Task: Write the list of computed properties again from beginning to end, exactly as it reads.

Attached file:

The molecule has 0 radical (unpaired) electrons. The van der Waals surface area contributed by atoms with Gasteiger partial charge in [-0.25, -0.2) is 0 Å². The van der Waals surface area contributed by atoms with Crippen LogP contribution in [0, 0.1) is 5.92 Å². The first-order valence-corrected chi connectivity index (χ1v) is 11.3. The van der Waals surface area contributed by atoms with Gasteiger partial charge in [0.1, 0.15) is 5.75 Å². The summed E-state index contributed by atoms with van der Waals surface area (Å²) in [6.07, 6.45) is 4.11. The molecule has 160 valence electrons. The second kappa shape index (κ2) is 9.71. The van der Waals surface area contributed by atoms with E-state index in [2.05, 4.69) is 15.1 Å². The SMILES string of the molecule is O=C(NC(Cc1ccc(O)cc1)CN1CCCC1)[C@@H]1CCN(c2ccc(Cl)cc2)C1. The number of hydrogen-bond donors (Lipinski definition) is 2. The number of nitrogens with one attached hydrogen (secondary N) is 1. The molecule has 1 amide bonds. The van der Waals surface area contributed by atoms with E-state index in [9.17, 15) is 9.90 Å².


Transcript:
The molecule has 0 radical (unpaired) electrons. The van der Waals surface area contributed by atoms with Gasteiger partial charge in [-0.25, -0.2) is 0 Å². The van der Waals surface area contributed by atoms with Crippen LogP contribution in [0, 0.1) is 5.92 Å². The first-order valence-corrected chi connectivity index (χ1v) is 11.3. The van der Waals surface area contributed by atoms with Gasteiger partial charge in [0.1, 0.15) is 5.75 Å². The summed E-state index contributed by atoms with van der Waals surface area (Å²) in [6.07, 6.45) is 4.11. The molecule has 160 valence electrons. The second kappa shape index (κ2) is 9.71. The van der Waals surface area contributed by atoms with E-state index in [2.05, 4.69) is 15.1 Å². The SMILES string of the molecule is O=C(NC(Cc1ccc(O)cc1)CN1CCCC1)[C@@H]1CCN(c2ccc(Cl)cc2)C1. The number of hydrogen-bond donors (Lipinski definition) is 2. The number of nitrogens with one attached hydrogen (secondary N) is 1. The molecule has 1 amide bonds. The van der Waals surface area contributed by atoms with E-state index in [9.17, 15) is 9.90 Å².